All William Kim has left of his only son is a new kind of life after death: Daniel’s electronic remains. A cellphone with its address book — the father calls each number on the list, hoping to connect to someone who knows something. An instant-messaging account. Online game rooms, filled with Daniel’s fellow World of Warcraft players.

Give Fisher’s entire piece a read. It is both saddening and stunning. Suffice to say William Kim’s college age son, Daniel committed suicide. There were warning signs, but clearly not enough warning signs.

Many of the warning signs were ones that Daniel offered to his online friends, not to family or to others in the “real world”. In no way am I saying if the suicidal signs had been equally shown offline that the outcome would have been different. Suicide and the process leading to it is an ordeal that few can understand.

I love the Internet and the people that it has introduced me to, but I sometimes fear the isolation that it can create. A quick scan by Google turns up studies that either claim the Internet decreases or increases social interaction. Clearly it can do both and the best attitude is enjoy all things in moderation.

Enjoy the real world, I know I should more.

Comics Experience with Andy Schmidt

Comics Experience logoAndy Schmidt is a former Marvel Comics editor who I found consistently brought an engaging vibe to the books that bore his name. When I learned last year that he was going freelance (for a number of positive reasons, most importantly to care for his newborn child) , I was eager to see where his professional path went next. Soon enough, I found that path included tapping into his teaching and editorial skills in one spot, Comics Experience. As detailed at the website, Comics Experience is where “…you can learn to be be a comic book writer; be a comic book artist; self-publish your own comic book; [and/or] learn how to break into comics…”. The latest round of classes started last week (January 7). Schmidt and I discussed what’s coming up in the short-term as well as the long-term.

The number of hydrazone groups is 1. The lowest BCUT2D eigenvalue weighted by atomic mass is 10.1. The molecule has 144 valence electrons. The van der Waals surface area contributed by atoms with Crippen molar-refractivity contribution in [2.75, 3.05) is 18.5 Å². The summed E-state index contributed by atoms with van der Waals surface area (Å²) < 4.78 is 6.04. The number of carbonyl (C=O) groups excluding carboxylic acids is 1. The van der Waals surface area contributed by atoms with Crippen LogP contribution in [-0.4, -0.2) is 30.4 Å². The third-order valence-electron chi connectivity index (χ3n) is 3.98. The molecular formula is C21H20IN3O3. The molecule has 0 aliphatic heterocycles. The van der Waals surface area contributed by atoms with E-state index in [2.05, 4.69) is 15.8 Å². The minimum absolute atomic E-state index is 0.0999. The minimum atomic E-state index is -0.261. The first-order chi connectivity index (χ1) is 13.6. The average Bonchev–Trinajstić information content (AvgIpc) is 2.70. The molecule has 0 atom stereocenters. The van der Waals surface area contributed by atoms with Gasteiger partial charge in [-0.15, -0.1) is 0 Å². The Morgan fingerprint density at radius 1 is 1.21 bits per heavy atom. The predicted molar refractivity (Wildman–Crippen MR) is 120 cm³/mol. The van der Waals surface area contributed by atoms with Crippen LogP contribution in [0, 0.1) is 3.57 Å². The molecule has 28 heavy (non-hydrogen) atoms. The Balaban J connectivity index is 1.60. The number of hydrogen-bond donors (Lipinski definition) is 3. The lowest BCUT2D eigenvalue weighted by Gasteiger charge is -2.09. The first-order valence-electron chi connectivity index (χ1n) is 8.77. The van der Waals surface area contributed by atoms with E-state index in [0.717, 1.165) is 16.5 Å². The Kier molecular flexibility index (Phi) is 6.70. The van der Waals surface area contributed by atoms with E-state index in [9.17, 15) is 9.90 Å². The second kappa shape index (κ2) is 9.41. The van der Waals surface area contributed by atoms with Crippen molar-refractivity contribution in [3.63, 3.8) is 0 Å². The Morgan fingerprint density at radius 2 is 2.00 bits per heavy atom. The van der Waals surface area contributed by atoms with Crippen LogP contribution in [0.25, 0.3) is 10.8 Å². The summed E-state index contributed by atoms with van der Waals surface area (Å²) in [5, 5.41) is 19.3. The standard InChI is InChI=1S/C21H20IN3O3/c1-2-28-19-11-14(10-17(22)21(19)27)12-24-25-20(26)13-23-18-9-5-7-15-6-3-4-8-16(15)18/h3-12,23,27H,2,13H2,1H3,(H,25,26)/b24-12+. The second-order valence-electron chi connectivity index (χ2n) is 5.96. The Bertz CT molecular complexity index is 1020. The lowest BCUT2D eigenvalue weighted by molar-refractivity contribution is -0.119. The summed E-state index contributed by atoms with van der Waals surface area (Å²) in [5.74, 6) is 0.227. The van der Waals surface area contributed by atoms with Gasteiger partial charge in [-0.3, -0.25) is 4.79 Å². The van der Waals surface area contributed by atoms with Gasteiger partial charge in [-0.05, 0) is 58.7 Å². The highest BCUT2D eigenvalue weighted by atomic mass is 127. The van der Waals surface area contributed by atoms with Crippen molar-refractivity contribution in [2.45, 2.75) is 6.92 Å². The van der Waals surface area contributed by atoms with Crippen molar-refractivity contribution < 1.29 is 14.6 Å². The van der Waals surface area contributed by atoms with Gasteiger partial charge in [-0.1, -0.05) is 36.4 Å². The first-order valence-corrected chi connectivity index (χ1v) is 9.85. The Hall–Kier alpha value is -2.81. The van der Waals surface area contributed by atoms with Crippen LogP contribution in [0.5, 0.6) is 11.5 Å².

Tim O’Shea: At present, the main classes are Introduction to Comics Writing, Introduction to Comic Book Art, as well as advance versions of both classes. Based on response and interest, are there any other classes you might consider offering down the road?

Andy Schmidt: Oh, definitely, I’ve been talking about doing an inking class and a coloring class and even more recently a Manga class. The response to what I’m offering has been incredibly positive from students and creators alike. So, I’m hoping to grow this out a bit.

Continue reading Comics Experience with Andy Schmidt

Interviews (and other items) of Interest

Thanks to Pop Candy, I stumbled across this interview with Dr. Lisa Sanders, technical advisor for the Fox series, House.

Speaking of health, best wishes for a speedy recovery to back-ailing friend KC Carlson (and someone should be smart and hire that guy to write for them…)

Finally, I’ve been looking forward to the opening of the Gallery 1988 exhibition, Under the Influence: A Tribute to Stan Lee. Since I won’t be getting out to that part of the country any time soon, I’m glad to see they have a blog of the exhibit with details of most artists (but durn if I can find the Eric Tan piece that Blog @’s Kevin Melrose pointed out a few weeks ago).